Cerebral X-ray digital subtraction angiography (DSA) is the standard imaging technique for visualizing blood flow and guiding endovascular treatments. The quality of DSA is often negatively impacted by body motion during acquisition, leading to decreased diagnostic value. Time-consuming iterative methods address motion correction based on non-rigid registration, and employ sparse key points and non-rigidity penalties to limit vessel distortion. Recent methods alleviate subtraction artifacts by predicting the subtracted frame from the corresponding unsubtracted frame, but do not explicitly compensate for motion-induced misalignment between frames. This hinders the serial evaluation of blood flow, and often causes undesired vasculature and contrast flow alterations, leading to impeded usability in clinical practice. To address these limitations, we present AngioMoCo, a learning-based framework that generates motion-compensated DSA sequences from X-ray angiography. AngioMoCo integrates contrast extraction and motion correction, enabling differentiation between patient motion and intensity changes caused by contrast flow. This strategy improves registration quality while being substantially faster than iterative elastix-based methods. We demonstrate AngioMoCo on a large national multi-center dataset (MR CLEAN Registry) of clinically acquired angiographic images through comprehensive qualitative and quantitative analyses. AngioMoCo produces high-quality motion-compensated DSA, removing motion artifacts while preserving contrast flow. Code is publicly available at https://github.com/RuishengSu/AngioMoCo.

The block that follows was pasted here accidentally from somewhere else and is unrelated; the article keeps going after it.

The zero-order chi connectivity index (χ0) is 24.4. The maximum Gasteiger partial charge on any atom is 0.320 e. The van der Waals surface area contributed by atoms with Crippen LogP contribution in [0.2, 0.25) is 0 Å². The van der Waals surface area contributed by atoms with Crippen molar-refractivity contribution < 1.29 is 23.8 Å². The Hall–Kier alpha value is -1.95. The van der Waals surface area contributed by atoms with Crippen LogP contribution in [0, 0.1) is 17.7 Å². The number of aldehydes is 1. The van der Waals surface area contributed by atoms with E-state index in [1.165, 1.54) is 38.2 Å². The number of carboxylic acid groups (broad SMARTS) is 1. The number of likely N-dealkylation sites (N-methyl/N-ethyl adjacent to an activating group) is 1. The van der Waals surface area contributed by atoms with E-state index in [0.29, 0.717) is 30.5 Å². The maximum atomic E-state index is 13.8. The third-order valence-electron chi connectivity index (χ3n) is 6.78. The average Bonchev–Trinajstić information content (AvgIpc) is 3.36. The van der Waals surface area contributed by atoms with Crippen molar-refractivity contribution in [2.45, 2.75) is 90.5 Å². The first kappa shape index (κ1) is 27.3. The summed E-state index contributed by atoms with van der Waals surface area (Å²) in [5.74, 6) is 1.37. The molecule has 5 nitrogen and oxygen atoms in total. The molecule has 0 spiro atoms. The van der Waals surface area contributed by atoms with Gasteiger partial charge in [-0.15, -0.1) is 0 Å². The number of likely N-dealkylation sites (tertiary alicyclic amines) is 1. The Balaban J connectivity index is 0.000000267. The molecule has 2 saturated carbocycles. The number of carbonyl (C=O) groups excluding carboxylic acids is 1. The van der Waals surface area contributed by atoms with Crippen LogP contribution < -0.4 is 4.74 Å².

Lacunes of presumed vascular origin, also referred to as lacunar infarcts, are important to assess cerebral small vessel disease and cognitive diseases such as dementia. However, visual rating of lacunes from imaging data is challenging, time-consuming, and rater-dependent, owing to their small size, sparsity, and mimics. Whereas recent developments in automatic algorithms have shown to make the detection of lacunes faster while preserving sensitivity, they also showed a large number of false positives, which makes them impractical for use in clinical practice or large-scale studies. Here, we develop a novel framework that, in addition to lacune detection, outputs a categorical burden score. This score could provide a more practical estimate of lacune presence that simplifies and effectively accelerates the imaging assessment of lacunes. We hypothesize that the combination of detection and the categorical score makes the procedure less sensitive to noisy labels.
* Abstract presented at the 2022 annual meeting of the Organization for
Human Brain Mapping (OHBM).Second place at the VALDO MICCAI challenge for
cerebral lacune detection